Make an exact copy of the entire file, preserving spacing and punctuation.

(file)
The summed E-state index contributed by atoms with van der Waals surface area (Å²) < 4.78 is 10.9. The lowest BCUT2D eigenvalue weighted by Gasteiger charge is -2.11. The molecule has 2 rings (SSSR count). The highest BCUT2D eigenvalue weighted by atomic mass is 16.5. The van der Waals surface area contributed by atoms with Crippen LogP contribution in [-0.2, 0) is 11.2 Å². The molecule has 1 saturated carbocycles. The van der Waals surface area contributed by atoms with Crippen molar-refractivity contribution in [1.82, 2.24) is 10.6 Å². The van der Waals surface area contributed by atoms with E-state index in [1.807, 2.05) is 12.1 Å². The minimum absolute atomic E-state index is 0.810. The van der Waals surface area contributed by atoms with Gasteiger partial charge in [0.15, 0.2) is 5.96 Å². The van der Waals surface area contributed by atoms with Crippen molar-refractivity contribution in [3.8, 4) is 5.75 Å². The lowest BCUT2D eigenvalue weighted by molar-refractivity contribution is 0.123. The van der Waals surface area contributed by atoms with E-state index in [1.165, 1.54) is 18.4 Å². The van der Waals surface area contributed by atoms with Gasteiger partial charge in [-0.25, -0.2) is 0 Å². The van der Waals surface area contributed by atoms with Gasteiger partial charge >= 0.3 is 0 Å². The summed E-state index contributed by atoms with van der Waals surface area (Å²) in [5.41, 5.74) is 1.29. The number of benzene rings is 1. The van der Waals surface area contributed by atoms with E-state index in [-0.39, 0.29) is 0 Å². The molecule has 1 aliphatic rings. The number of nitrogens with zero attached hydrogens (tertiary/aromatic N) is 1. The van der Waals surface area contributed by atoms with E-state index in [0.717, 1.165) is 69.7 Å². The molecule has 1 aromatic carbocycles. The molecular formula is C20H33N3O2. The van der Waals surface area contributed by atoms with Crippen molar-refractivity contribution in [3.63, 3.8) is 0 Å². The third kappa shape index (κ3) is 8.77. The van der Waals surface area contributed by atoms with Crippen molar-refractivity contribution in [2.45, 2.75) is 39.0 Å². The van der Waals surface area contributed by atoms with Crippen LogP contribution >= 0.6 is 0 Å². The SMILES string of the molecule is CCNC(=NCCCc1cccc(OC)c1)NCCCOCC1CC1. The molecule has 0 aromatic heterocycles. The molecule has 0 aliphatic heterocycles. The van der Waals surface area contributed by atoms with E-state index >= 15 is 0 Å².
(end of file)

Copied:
The summed E-state index contributed by atoms with van der Waals surface area (Å²) < 4.78 is 10.9. The lowest BCUT2D eigenvalue weighted by Gasteiger charge is -2.11. The molecule has 2 rings (SSSR count). The highest BCUT2D eigenvalue weighted by atomic mass is 16.5. The van der Waals surface area contributed by atoms with Crippen LogP contribution in [-0.2, 0) is 11.2 Å². The molecule has 1 saturated carbocycles. The van der Waals surface area contributed by atoms with Crippen molar-refractivity contribution in [1.82, 2.24) is 10.6 Å². The van der Waals surface area contributed by atoms with E-state index in [1.807, 2.05) is 12.1 Å². The minimum absolute atomic E-state index is 0.810. The van der Waals surface area contributed by atoms with Gasteiger partial charge in [0.15, 0.2) is 5.96 Å². The van der Waals surface area contributed by atoms with Crippen molar-refractivity contribution in [3.8, 4) is 5.75 Å². The lowest BCUT2D eigenvalue weighted by molar-refractivity contribution is 0.123. The van der Waals surface area contributed by atoms with E-state index in [1.165, 1.54) is 18.4 Å². The van der Waals surface area contributed by atoms with Gasteiger partial charge in [-0.25, -0.2) is 0 Å². The van der Waals surface area contributed by atoms with Gasteiger partial charge >= 0.3 is 0 Å². The summed E-state index contributed by atoms with van der Waals surface area (Å²) in [5.41, 5.74) is 1.29. The number of benzene rings is 1. The van der Waals surface area contributed by atoms with E-state index in [-0.39, 0.29) is 0 Å². The molecule has 1 aliphatic rings. The number of nitrogens with zero attached hydrogens (tertiary/aromatic N) is 1. The van der Waals surface area contributed by atoms with E-state index in [0.717, 1.165) is 69.7 Å². The molecule has 1 aromatic carbocycles. The molecular formula is C20H33N3O2. The van der Waals surface area contributed by atoms with Crippen molar-refractivity contribution in [3.63, 3.8) is 0 Å². The third kappa shape index (κ3) is 8.77. The van der Waals surface area contributed by atoms with Crippen molar-refractivity contribution in [2.45, 2.75) is 39.0 Å². The van der Waals surface area contributed by atoms with Crippen LogP contribution >= 0.6 is 0 Å². The SMILES string of the molecule is CCNC(=NCCCc1cccc(OC)c1)NCCCOCC1CC1. The molecule has 0 aromatic heterocycles. The molecule has 0 aliphatic heterocycles. The van der Waals surface area contributed by atoms with E-state index >= 15 is 0 Å².